Hydrogen and Energy

CalerieHealth™ Nutritionalist
Ana Reisdorf, MS, RD

It’s common to experience low energy levels on a fairly regular basis. The underlying reasons behind low energy can vary between all of us, but supplemental hydrogen could be one common therapeutic approach. Understand stress on a cellular level and how hydrogen can help, and you may find that it’s the right solution for you. 

Oxidative Stress and Energy Levels

Stress comes in many forms and is a shared human experience. And whether it’s triggered by lifestyle habits, diet, exercise, relationships, or environmental factors, our bodies are constantly bombarded with stress-inducing compounds called free radicals and reactive oxygen species (ROS).

These cause oxidative stress at a cellular level that can wreak havoc on your health. While your body has internal antioxidant pathways for this purpose, too much stress can lead to imbalance.

A prolonged imbalance between oxidative stress and your body’s innate antioxidant pathways may lead to physical symptoms, like fatigue. Chronic stress can also promote disease and increased susceptibility to illness and infection. 

Fortunately, when your internal antioxidant defense system is overwhelmed, adding more antioxidants to your diet may be beneficial. Antioxidants can be found abundantly in plant foods like fresh fruits and vegetables, nuts and seeds, green tea, and chocolate. 

Molecular hydrogen (H₂) is also a powerful antioxidant, which can be an incredibly simple way to manage oxidative stress and its physical impacts on energy.

How Hydrogen Impacts Your Energy

While some hydrogen is produced in your intestines, the amount varies significantly between people and what’s available is impossible to predict. 

The good news is that you can add H₂ to your diet in other ways, such as by drinking hydrogen-rich water (HRW). 

The simple act of making HRW, such as dropping a tablet of CalerieHealth™ Alpha Hope into a bottle of drinking water, can help increase your exposure and availability of antioxidants. Consequently, this may help alleviate some of the symptoms of the previously mentioned imbalance, such as improving energy levels. 

While you can’t stop the natural processes of oxidation in your cells that come with age, adding antioxidant hydrogen to your body can help remove ROS, alleviate some of the stress, and even boost energy.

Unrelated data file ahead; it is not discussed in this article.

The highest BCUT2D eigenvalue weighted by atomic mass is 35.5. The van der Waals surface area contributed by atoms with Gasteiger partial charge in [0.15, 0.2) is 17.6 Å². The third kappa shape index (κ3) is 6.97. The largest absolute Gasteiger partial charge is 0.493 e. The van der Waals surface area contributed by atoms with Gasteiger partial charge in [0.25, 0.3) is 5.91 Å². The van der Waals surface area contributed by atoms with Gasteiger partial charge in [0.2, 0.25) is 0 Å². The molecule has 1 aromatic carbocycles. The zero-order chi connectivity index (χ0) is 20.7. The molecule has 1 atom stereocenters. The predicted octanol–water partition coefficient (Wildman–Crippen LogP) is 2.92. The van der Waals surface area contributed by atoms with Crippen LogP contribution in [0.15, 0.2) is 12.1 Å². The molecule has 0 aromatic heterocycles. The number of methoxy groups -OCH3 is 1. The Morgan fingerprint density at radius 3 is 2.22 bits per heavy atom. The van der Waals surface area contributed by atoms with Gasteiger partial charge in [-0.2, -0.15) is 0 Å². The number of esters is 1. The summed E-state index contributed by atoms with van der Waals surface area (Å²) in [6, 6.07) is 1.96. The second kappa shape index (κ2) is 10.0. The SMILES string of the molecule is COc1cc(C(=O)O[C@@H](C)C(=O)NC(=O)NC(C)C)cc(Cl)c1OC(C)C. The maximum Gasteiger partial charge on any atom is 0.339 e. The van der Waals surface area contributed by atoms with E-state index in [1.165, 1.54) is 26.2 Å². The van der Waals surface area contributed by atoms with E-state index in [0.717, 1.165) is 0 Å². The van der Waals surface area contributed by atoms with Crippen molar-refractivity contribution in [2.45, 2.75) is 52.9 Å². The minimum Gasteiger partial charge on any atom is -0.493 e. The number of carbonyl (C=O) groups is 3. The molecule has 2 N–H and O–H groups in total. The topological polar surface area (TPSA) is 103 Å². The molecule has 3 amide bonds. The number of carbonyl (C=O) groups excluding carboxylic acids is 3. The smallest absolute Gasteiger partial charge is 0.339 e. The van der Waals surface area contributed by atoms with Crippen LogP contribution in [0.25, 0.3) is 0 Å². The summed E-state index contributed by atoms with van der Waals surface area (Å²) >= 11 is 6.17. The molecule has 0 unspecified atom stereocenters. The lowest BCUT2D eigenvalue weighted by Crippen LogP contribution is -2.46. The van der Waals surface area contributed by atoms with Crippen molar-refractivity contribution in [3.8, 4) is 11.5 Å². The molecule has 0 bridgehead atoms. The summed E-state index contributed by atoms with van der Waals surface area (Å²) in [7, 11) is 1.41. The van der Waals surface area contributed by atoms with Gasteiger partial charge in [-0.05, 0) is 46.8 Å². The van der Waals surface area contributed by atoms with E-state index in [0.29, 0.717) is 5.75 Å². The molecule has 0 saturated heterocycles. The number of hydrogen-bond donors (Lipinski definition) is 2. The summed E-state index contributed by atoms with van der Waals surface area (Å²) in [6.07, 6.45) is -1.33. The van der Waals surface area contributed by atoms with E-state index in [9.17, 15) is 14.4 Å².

Hydrogen and Energy Research

The effects of HRW and physical energy levels have been demonstrated in a number of studies using active individuals who are prone to fatigue. 

In a 2012 pilot study, ten male soccer players were given either HRW or placebo (non-hydrogen rich) water in one-week intervals, before performing acute exercises. Various biomarkers were measured, including peak torque and muscle activity, oxidative stress markers and blood levels of creatine kinase. 

The authors found that pre-workout HRW lowered levels of blood lactate and improved exercise-related muscle function decline. This suggested that HRW may be particularly beneficial for the recovery, and energy, for athletes and other active people. 

In a 2019 randomized controlled trial, researchers conducted two similar experiments using placebo water versus HRW before exercise. The authors concluded that HRW significantly improved endurance and fatigue, which was observed by increased oxygen consumption among those who drank it. It appeared that HRW approximately 10 minutes prior to exercise helped prevent fatigue and improve prolonged performance. 

Hydrogen works at the cellular level to combat oxidative stress that so often leads to fatigue. Using molecular hydrogen is an easy, convenient, and promising way to boost your energy levels. 

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